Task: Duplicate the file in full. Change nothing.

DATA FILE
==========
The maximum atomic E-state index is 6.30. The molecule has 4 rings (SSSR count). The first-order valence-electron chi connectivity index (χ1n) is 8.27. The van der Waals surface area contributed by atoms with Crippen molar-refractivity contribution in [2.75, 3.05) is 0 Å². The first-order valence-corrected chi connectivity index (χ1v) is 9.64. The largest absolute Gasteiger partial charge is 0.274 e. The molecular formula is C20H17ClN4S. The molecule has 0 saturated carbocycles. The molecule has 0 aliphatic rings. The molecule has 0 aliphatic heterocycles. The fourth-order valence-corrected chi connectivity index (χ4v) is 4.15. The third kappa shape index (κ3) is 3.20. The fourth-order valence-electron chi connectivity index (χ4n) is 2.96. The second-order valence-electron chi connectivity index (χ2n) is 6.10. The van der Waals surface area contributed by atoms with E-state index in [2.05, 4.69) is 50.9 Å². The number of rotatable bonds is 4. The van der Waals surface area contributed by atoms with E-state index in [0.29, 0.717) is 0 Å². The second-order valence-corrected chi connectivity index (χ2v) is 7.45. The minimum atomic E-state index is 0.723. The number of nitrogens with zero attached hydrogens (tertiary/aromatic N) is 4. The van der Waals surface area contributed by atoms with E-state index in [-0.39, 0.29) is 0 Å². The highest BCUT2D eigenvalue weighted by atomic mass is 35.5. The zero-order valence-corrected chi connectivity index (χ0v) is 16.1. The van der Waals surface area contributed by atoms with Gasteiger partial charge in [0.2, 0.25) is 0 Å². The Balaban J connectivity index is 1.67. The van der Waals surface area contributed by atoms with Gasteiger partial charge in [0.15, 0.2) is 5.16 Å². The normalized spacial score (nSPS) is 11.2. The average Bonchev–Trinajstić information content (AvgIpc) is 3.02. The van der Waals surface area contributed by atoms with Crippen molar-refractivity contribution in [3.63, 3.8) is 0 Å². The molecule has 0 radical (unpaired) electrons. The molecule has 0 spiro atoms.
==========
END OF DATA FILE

The maximum atomic E-state index is 6.30. The molecule has 4 rings (SSSR count). The first-order valence-electron chi connectivity index (χ1n) is 8.27. The van der Waals surface area contributed by atoms with Crippen molar-refractivity contribution in [2.75, 3.05) is 0 Å². The first-order valence-corrected chi connectivity index (χ1v) is 9.64. The largest absolute Gasteiger partial charge is 0.274 e. The molecular formula is C20H17ClN4S. The molecule has 0 saturated carbocycles. The molecule has 0 aliphatic rings. The molecule has 0 aliphatic heterocycles. The fourth-order valence-corrected chi connectivity index (χ4v) is 4.15. The third kappa shape index (κ3) is 3.20. The fourth-order valence-electron chi connectivity index (χ4n) is 2.96. The second-order valence-electron chi connectivity index (χ2n) is 6.10. The van der Waals surface area contributed by atoms with E-state index in [2.05, 4.69) is 50.9 Å². The number of rotatable bonds is 4. The van der Waals surface area contributed by atoms with E-state index in [0.29, 0.717) is 0 Å². The second-order valence-corrected chi connectivity index (χ2v) is 7.45. The minimum atomic E-state index is 0.723. The number of nitrogens with zero attached hydrogens (tertiary/aromatic N) is 4. The van der Waals surface area contributed by atoms with E-state index in [-0.39, 0.29) is 0 Å². The highest BCUT2D eigenvalue weighted by atomic mass is 35.5. The zero-order valence-corrected chi connectivity index (χ0v) is 16.1. The van der Waals surface area contributed by atoms with Gasteiger partial charge in [0.2, 0.25) is 0 Å². The Balaban J connectivity index is 1.67. The van der Waals surface area contributed by atoms with Gasteiger partial charge in [0.15, 0.2) is 5.16 Å². The normalized spacial score (nSPS) is 11.2. The average Bonchev–Trinajstić information content (AvgIpc) is 3.02. The van der Waals surface area contributed by atoms with Crippen molar-refractivity contribution in [3.63, 3.8) is 0 Å². The molecule has 0 radical (unpaired) electrons. The molecule has 0 spiro atoms.